When working with colleagues from a remote setting, a text or email can be suitable for quick chats, such as setting up a meeting. But for more serious discussions, a phone or video call is probably better.
Video calls can get tedious, so they should be used sparingly and primarily when there is a clear purpose for the video, says Dr. Simon-Thomas. It could be a meeting with visual aids in a presentation. Or introduced to a colleague for the first time, seeing a happy face.
Dr. Simon-Thomas adds, whether at the office or at home, if you’re going to write a letter to your colleague, be careful. Avoid short notes and add nuance and context to your messages. Whenever possible, show curiosity when discussing solutions to problems to avoid becoming a harsh critic.
“We don’t have the intonation, facial expressions and postural cues we rely on,” she says. “The most mundane feedback possible means a universe of things to a person who receives it.”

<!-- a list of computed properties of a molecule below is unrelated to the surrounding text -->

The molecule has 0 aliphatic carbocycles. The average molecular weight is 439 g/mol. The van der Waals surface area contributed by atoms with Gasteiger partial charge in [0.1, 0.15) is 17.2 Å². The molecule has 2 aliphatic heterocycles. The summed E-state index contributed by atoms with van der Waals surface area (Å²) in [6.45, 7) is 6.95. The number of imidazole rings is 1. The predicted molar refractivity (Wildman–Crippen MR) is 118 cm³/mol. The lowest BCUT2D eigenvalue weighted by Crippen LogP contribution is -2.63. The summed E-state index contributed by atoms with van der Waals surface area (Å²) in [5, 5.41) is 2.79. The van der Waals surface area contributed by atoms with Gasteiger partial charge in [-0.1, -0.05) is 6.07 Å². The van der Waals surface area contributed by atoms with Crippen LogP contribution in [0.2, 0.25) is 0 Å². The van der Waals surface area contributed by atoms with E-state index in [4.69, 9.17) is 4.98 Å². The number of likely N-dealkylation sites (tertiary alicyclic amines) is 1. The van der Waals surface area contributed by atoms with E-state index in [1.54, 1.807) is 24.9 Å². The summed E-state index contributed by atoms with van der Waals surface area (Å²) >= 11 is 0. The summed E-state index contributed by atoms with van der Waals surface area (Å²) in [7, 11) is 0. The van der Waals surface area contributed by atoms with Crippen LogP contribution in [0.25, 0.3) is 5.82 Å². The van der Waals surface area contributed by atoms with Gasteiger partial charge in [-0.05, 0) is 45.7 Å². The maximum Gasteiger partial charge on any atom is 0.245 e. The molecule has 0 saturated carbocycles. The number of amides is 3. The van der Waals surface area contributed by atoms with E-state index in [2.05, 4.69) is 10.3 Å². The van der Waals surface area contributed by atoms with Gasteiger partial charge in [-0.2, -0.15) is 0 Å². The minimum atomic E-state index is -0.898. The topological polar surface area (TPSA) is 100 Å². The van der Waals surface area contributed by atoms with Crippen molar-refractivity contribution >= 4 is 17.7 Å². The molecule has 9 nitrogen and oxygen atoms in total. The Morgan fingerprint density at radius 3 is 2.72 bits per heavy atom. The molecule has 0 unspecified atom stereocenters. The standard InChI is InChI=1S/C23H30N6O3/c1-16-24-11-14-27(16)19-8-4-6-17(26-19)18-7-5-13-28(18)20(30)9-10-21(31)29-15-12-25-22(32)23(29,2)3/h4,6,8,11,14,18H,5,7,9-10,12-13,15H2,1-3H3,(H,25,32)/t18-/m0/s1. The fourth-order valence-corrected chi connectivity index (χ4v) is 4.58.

Regardless of our rank in an organization, our time is precious. According to one study, when our work is interrupted by digital distractions like texting, it takes an average of 23 minutes to get back to the original task. Tiffany Shlain, a documentary filmmaker who wrote the book “June 24” wrote “June 24” for a book about how important it is to unplug from technology.
There are powerful tools, such as email scheduling and status messages, that you can use to let others know you’re busy and to set boundaries.
Let’s say that you do a job from 9 to 5 pm and at 7 pm you have an idea you want to share with your colleagues, so you write it down in an email. If you shoot out of email, two things will happen. One, you’ve removed your own boundaries by letting others know that you work during dinner time. Two, you have the ability to interrupt co-workers during their downtime.